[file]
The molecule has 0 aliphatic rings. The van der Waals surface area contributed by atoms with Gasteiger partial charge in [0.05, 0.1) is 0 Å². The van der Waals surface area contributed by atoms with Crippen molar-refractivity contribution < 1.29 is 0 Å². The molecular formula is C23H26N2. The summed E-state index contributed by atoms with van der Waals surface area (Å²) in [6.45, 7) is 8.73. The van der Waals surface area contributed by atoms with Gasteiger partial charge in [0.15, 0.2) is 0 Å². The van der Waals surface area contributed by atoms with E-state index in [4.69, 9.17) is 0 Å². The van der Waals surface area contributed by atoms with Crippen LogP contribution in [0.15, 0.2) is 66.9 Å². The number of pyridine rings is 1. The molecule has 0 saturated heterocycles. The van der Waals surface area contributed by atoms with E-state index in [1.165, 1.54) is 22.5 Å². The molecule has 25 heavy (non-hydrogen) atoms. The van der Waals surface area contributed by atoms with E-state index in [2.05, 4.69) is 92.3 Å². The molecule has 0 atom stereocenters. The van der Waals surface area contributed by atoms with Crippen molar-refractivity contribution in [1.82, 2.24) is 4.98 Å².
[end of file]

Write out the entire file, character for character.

The molecule has 0 aliphatic rings. The van der Waals surface area contributed by atoms with Gasteiger partial charge in [0.05, 0.1) is 0 Å². The van der Waals surface area contributed by atoms with Crippen molar-refractivity contribution < 1.29 is 0 Å². The molecular formula is C23H26N2. The summed E-state index contributed by atoms with van der Waals surface area (Å²) in [6.45, 7) is 8.73. The van der Waals surface area contributed by atoms with Gasteiger partial charge in [0.15, 0.2) is 0 Å². The van der Waals surface area contributed by atoms with E-state index in [4.69, 9.17) is 0 Å². The van der Waals surface area contributed by atoms with Crippen LogP contribution in [0.15, 0.2) is 66.9 Å². The number of pyridine rings is 1. The molecule has 0 saturated heterocycles. The van der Waals surface area contributed by atoms with E-state index in [1.165, 1.54) is 22.5 Å². The molecule has 25 heavy (non-hydrogen) atoms. The van der Waals surface area contributed by atoms with E-state index in [2.05, 4.69) is 92.3 Å². The molecule has 0 atom stereocenters. The van der Waals surface area contributed by atoms with Crippen molar-refractivity contribution in [1.82, 2.24) is 4.98 Å².